That day Massenat learned she was rejected for one permit required for outdoor events. She chose to proceed with the event despite lacking the permit.
Records show city inspectors began voicing concerns about the market at 9 a.m. after seeing the newspaper story. Sometime that day, inspectors with the health department saw the story and agreed to add the market to their previously-planned sweep of food trucks in south Oklahoma City.
Agents with the ABLE Commission also decided to inspect the market and Ludivine after seeing the story. Neither the ABLE Commission, health department or city inspectors notified H&8th organizers about their concerns.
ABLE agents arrive with police shortly after the event starts at 8 p.m. Health department inspectors arrive with city inspectors about 8:20 p.m.
Tommy Hand, director of mobile events at Big Truck Tacos, is told by city inspectors that he bought the wrong mobile food truck permit from the city. Shane Mutz, owner of the Munchbox, is told by the fire inspector he is not allowed to use an extension cord to power his vehicle. Mutz reports when he unplugs the cord, he asks if he can retrieve his power generator but is told by health inspectors his vehicle lacks functioning electricity and refrigeration.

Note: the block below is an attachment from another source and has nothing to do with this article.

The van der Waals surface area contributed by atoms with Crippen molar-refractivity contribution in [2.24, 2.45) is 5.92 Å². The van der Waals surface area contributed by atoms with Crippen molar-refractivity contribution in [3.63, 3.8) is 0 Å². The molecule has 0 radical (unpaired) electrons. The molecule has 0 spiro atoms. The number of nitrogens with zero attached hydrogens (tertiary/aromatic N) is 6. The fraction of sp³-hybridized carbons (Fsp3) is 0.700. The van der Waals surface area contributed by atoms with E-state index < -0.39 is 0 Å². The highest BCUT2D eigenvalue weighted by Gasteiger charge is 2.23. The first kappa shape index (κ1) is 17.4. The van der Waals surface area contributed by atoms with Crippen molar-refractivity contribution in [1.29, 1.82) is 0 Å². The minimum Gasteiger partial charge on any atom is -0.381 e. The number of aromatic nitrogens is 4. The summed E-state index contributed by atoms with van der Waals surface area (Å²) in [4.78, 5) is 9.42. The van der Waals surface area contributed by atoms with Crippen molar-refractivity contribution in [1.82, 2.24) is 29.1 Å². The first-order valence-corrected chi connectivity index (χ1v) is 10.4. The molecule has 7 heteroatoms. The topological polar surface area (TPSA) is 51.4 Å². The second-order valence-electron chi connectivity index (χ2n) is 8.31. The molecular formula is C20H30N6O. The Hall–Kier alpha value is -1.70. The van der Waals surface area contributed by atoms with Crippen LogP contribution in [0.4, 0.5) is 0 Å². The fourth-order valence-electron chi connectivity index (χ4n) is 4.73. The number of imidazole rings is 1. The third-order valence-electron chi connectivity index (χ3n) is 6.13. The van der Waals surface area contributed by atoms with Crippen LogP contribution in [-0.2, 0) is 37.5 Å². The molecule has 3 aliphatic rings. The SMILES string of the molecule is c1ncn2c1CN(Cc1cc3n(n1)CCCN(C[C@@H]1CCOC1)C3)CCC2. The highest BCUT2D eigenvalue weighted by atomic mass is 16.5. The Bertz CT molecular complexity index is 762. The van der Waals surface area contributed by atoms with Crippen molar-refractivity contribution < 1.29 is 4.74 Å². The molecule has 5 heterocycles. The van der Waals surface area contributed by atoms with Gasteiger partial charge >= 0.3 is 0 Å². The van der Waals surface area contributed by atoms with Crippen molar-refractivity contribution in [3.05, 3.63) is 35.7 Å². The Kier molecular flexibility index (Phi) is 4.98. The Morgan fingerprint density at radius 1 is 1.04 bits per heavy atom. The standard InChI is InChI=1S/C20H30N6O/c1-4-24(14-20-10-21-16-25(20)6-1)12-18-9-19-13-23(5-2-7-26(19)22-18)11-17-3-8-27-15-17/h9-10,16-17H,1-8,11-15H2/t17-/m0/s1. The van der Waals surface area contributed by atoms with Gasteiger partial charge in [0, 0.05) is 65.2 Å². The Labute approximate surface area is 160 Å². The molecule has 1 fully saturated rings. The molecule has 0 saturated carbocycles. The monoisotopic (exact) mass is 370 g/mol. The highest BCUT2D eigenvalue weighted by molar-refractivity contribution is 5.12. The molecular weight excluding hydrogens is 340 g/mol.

Health inspectors report Hugo’s is shut down for lacking screening for his trailer.
ABLE agents move on to nearby Ludivine and cite it for having a box of wine stored outside the restaurant’s hallway. They also discover the bartender’s license had expired four days earlier — a license the bartender promptly renews.
By 9 p.m. the raid is complete and the market is shut down.